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May 31, 2015

Director's Message: Harnessing Technology to Support 21st Century Rule of Law

By Elizabeth Andersen
Director, ABA Rule of Law Initiative

May 2015

We live in an exciting period of profound technological change, and as I survey the landscape of the ABA Rule of Law Initiative (ABA ROLI) programming, technological innovation figures prominently. From cutting-edge information management and communications systems and online learning platforms, emerging technologies are changing the way that judges, lawyers, legal academics, students, policy-makers and citizens make, access and use law. And these technologies provide exciting new tools for rule of law promotion.

I recently returned from a visit to the Philippines, where I saw firsthand the impact of ABA ROLI’s work to introduce e-Court, an automated case management system that one judge characterized as “revolutionary” for his court. Litigants who used to wait weeks to receive court orders get them printed on-site in court. Judges can stay on top of their dockets, move cases forward, avoid delays and reduce lengthy pre-trial detention. Last week, we hosted a delegation of the Philippine Supreme Court and Court of Appeals in Washington, DC. Delegation members, led by Chief Justice Maria Lourdes Sereno, were impressed by the quality of the technology and court management methods. They learned a great deal, which they will use to improve the quality of the courts of the Philippines.

Meanwhile, on the e-learning front, this week saw the launch in Armenia of the latest ABA ROLI online learning platform to provide accessible and sustainable continuing legal education (CLE). Since launching our first such platform in Georgia last year, we have been working to expand our success in providing online CLE through similar initiatives in Armenia, Moldova and Ukraine. Like the other platforms now in use or in development, the one in Armenia will serve as a repository for video trainings and legal resources for the country’s lawyers and law students.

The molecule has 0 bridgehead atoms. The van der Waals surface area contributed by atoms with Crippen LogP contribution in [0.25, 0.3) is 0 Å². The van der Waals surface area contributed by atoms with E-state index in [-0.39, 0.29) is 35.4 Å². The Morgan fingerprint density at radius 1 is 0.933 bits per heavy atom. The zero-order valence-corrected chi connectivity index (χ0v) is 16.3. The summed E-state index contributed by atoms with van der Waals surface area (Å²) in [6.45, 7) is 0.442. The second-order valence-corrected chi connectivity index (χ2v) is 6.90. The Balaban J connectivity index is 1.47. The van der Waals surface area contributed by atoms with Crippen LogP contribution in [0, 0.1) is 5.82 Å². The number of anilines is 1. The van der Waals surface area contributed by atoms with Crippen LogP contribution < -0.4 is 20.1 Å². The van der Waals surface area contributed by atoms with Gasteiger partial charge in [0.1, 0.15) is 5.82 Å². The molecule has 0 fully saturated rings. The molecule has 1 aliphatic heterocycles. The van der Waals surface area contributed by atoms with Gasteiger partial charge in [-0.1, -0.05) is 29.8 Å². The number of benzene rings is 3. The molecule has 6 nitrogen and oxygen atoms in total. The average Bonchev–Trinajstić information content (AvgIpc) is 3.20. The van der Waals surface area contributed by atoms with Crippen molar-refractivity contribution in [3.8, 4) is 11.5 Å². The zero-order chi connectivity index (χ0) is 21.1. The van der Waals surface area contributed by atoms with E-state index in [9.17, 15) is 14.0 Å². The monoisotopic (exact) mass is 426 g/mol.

In the Democratic Republic of Congo, technology is playing a critical role in protecting communities from violent attack. Working with partners, we implement an early warning system that uses SMS technology to enable local actors to send alerts of imminent attack to security forces able to ward them off. Forty-four such reports to the early warning system are believed to have helped foil rebel attacks on villages that are home to approximately 150,000 people. You can read a related story here. This model is now being adapted for use in northern Nigeria.

And in the Balkans, ABA ROLI recently launched a new regional website, connecting the bar associations of Bosnia and Herzegovina, Albania, Serbia, Kosovo and Macedonia for shared online learning, networking and problem-solving. You can learn more about the Balkans Regional Rule of Law Network here.

While technology provides important new tools to rule of law reformers, it also opens a new front with those who seek to curb progress, and ABA ROLI is engaged on these issues too—working with local partners to counter cybercrime and to advance freedom of expression on the Internet.

We do not know where technological development will take us, but one thing is sure, it is a permanent feature of the rule of law environment, and ABA ROLI is firmly committed to making the most of it for our cause.